What interests you the most about the commercialization of technology?
I went to college at Stanford, where it’s hard to escape the excitement of the transformative power of technology on society. That was reinforced at MIT, where I did my Ph.D., and I continue to have a lot of interest in technology as an empirical researcher who works with data on technology and startups. It’s something that’s important to me because I see technological advances as something that can improve society and be an engine of economic growth.
What is it like to be at CES? Is it all about the products or are there bigger objectives?
I attended CES many years ago as a graduate student. It’s more about frontier technology that tends to be consumer oriented and more about showing that something is achievable and could lead to something more mainstream, maybe not next year but in the next 10 to 20 years.
There’s an emphasis on innovation, and companies are incentivized to demonstrate to the world that they are ahead of the curve and they are working on things that are leading edge. It is focused much more on customers rather than enterprise, however, so you tend to see lots of stuff related to consumer-oriented technology. Overall, it’s a huge, highly visible conference, and [for the companies] it’s really an opportunity to meet a lot of people in the supply chain.
What trends at this year’s show do you think will become more prevalent in the future?
One theme is connectivity—for example, with 5G there’s been a lot of innovation on infrastructure that will enable IoT [Internet of Things]—being able to have a million sensors with cross-connectivity, for example. Having more [connections] also goes into the theme of being conscious of data, and more connectivity is going to provide more data.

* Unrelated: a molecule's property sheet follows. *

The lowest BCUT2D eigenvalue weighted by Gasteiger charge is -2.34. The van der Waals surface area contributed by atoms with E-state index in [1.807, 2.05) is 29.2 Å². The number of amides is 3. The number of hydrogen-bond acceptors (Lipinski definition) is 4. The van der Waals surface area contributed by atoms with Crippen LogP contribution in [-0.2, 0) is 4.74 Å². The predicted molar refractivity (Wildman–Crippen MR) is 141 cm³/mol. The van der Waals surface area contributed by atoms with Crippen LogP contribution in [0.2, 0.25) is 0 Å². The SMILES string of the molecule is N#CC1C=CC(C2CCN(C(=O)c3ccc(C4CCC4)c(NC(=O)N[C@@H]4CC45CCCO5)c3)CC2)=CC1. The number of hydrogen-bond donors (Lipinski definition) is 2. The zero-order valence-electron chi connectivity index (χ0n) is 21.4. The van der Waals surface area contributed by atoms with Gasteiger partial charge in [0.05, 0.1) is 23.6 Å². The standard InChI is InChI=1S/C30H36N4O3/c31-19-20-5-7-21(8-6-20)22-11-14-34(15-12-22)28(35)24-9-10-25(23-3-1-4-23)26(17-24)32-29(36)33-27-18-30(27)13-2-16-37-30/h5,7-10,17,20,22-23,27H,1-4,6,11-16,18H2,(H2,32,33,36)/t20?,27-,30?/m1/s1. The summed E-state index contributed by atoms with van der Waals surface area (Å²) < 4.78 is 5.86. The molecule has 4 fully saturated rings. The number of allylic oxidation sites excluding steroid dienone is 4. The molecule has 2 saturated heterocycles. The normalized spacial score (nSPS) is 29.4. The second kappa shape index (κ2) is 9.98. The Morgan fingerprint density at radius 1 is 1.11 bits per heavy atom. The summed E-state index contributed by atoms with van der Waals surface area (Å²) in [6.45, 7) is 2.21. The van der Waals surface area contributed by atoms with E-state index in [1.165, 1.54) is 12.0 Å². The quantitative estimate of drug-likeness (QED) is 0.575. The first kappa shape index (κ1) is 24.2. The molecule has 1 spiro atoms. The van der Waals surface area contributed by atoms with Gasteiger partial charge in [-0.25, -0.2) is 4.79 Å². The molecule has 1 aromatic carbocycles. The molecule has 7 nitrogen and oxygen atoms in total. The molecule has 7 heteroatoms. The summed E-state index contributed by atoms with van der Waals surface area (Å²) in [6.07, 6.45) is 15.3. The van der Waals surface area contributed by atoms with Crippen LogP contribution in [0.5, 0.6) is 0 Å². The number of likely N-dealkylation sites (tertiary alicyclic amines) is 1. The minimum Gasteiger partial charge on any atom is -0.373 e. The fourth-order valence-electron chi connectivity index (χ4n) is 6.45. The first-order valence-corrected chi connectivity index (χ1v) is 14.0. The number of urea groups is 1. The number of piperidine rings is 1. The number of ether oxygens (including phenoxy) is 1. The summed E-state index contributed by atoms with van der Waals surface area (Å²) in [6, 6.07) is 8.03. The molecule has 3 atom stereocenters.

So in this case, it’s almost not just the tech itself but how well a device can connect with and talk to other devices?
I think so. There’s been this breathless explosion of data, and that’s been fascinating—we didn’t think we could have all that information. And under these themes of data availability, with the rise of AI, consumers might be able to get more immediate and relevant information from sensors that can affect our behavior, enabled by communications technologies such as 5G.
How does having more data, and more well-connected devices, influence the future of consumer tech?
One danger is overload—data is taking over our lives, and we have to be conscious of ‘saving ourselves from tech.’ It’s why we have alerts like ‘This week you spent 20 percent more time online.’
Because everyone only has 24 hours in a day and seven days a week, I wouldn’t be surprised to see producers of consumer devices try to nudge us towards doing other things. There’s almost an element of company responsibility, and I think that’s an opportunity to recalibrate things—to make alerts that can benefit people, like a smartwatch that reminds you to get up and move.
What are some examples of tech that are popular now but that might not last for long?